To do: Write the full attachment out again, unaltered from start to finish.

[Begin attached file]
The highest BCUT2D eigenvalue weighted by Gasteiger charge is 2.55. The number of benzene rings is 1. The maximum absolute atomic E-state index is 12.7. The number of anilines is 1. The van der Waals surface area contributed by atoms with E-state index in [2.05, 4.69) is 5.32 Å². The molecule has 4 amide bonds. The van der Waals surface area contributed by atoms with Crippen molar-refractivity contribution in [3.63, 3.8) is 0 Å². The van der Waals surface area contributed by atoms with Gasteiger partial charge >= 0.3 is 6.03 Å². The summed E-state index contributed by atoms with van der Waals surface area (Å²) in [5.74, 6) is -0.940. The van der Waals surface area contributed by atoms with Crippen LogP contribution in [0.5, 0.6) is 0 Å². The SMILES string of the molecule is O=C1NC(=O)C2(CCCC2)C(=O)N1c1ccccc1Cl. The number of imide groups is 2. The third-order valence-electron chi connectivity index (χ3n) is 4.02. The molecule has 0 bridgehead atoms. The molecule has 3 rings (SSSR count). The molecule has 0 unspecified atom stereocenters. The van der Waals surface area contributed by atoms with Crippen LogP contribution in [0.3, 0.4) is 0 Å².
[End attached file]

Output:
The highest BCUT2D eigenvalue weighted by Gasteiger charge is 2.55. The number of benzene rings is 1. The maximum absolute atomic E-state index is 12.7. The number of anilines is 1. The van der Waals surface area contributed by atoms with E-state index in [2.05, 4.69) is 5.32 Å². The molecule has 4 amide bonds. The van der Waals surface area contributed by atoms with Crippen molar-refractivity contribution in [3.63, 3.8) is 0 Å². The van der Waals surface area contributed by atoms with Gasteiger partial charge >= 0.3 is 6.03 Å². The summed E-state index contributed by atoms with van der Waals surface area (Å²) in [5.74, 6) is -0.940. The van der Waals surface area contributed by atoms with Crippen LogP contribution in [0.5, 0.6) is 0 Å². The SMILES string of the molecule is O=C1NC(=O)C2(CCCC2)C(=O)N1c1ccccc1Cl. The number of imide groups is 2. The third-order valence-electron chi connectivity index (χ3n) is 4.02. The molecule has 0 bridgehead atoms. The molecule has 3 rings (SSSR count). The molecule has 0 unspecified atom stereocenters. The van der Waals surface area contributed by atoms with Crippen LogP contribution in [0.3, 0.4) is 0 Å².